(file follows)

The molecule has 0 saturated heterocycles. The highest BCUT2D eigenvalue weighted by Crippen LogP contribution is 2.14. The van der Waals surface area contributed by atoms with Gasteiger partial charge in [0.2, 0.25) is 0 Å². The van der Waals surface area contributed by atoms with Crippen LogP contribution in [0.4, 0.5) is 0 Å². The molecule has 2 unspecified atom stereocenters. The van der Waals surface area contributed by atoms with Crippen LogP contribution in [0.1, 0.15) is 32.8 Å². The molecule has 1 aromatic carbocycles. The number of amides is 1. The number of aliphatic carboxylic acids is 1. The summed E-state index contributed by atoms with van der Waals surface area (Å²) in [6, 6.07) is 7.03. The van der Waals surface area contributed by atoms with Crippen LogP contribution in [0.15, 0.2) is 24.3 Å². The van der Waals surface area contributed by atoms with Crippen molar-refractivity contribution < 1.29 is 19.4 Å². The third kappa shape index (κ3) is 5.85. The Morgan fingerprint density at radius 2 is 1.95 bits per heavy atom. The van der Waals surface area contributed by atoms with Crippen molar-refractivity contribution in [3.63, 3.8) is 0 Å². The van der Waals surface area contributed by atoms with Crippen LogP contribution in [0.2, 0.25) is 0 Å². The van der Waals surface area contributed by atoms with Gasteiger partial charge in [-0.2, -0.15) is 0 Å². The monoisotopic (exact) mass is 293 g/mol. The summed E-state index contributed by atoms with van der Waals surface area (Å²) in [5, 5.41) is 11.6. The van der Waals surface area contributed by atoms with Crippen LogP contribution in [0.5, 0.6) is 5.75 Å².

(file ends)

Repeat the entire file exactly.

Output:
The molecule has 0 saturated heterocycles. The highest BCUT2D eigenvalue weighted by Crippen LogP contribution is 2.14. The van der Waals surface area contributed by atoms with Gasteiger partial charge in [0.2, 0.25) is 0 Å². The van der Waals surface area contributed by atoms with Crippen LogP contribution in [0.4, 0.5) is 0 Å². The molecule has 2 unspecified atom stereocenters. The van der Waals surface area contributed by atoms with Crippen LogP contribution in [0.1, 0.15) is 32.8 Å². The molecule has 1 aromatic carbocycles. The number of amides is 1. The number of aliphatic carboxylic acids is 1. The summed E-state index contributed by atoms with van der Waals surface area (Å²) in [6, 6.07) is 7.03. The van der Waals surface area contributed by atoms with Crippen LogP contribution in [0.15, 0.2) is 24.3 Å². The van der Waals surface area contributed by atoms with Crippen molar-refractivity contribution < 1.29 is 19.4 Å². The third kappa shape index (κ3) is 5.85. The Morgan fingerprint density at radius 2 is 1.95 bits per heavy atom. The van der Waals surface area contributed by atoms with Crippen molar-refractivity contribution in [3.63, 3.8) is 0 Å². The van der Waals surface area contributed by atoms with Crippen LogP contribution in [0.2, 0.25) is 0 Å². The van der Waals surface area contributed by atoms with Gasteiger partial charge in [-0.2, -0.15) is 0 Å². The monoisotopic (exact) mass is 293 g/mol. The summed E-state index contributed by atoms with van der Waals surface area (Å²) in [5, 5.41) is 11.6. The van der Waals surface area contributed by atoms with Crippen LogP contribution in [0.5, 0.6) is 5.75 Å².